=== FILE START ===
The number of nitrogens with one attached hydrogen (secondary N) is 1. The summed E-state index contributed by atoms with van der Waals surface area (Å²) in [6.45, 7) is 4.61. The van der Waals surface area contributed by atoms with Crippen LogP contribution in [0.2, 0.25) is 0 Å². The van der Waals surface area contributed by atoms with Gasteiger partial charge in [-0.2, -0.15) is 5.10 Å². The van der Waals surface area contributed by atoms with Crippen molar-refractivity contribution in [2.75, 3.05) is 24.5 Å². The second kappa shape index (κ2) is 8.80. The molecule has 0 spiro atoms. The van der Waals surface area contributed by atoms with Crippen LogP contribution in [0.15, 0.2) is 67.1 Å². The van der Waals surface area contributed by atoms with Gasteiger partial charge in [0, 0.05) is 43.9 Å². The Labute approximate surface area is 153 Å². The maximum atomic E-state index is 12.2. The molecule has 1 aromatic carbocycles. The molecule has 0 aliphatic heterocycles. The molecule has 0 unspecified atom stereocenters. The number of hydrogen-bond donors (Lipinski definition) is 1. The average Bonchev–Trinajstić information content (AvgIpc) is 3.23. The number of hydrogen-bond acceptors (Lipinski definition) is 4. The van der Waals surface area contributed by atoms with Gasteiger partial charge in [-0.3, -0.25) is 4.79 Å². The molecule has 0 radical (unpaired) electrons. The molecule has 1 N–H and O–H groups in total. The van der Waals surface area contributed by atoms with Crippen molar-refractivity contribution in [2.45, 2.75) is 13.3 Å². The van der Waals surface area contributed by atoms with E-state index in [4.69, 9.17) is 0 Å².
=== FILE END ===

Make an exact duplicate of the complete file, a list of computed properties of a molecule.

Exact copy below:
The number of nitrogens with one attached hydrogen (secondary N) is 1. The summed E-state index contributed by atoms with van der Waals surface area (Å²) in [6.45, 7) is 4.61. The van der Waals surface area contributed by atoms with Crippen LogP contribution in [0.2, 0.25) is 0 Å². The van der Waals surface area contributed by atoms with Gasteiger partial charge in [-0.2, -0.15) is 5.10 Å². The van der Waals surface area contributed by atoms with Crippen molar-refractivity contribution in [2.75, 3.05) is 24.5 Å². The second kappa shape index (κ2) is 8.80. The molecule has 0 spiro atoms. The van der Waals surface area contributed by atoms with Crippen LogP contribution in [0.15, 0.2) is 67.1 Å². The van der Waals surface area contributed by atoms with Gasteiger partial charge in [0, 0.05) is 43.9 Å². The Labute approximate surface area is 153 Å². The maximum atomic E-state index is 12.2. The molecule has 1 aromatic carbocycles. The molecule has 0 aliphatic heterocycles. The molecule has 0 unspecified atom stereocenters. The number of hydrogen-bond donors (Lipinski definition) is 1. The average Bonchev–Trinajstić information content (AvgIpc) is 3.23. The number of hydrogen-bond acceptors (Lipinski definition) is 4. The van der Waals surface area contributed by atoms with Gasteiger partial charge in [-0.3, -0.25) is 4.79 Å². The molecule has 0 radical (unpaired) electrons. The molecule has 1 N–H and O–H groups in total. The van der Waals surface area contributed by atoms with Crippen molar-refractivity contribution in [2.45, 2.75) is 13.3 Å². The van der Waals surface area contributed by atoms with E-state index in [4.69, 9.17) is 0 Å².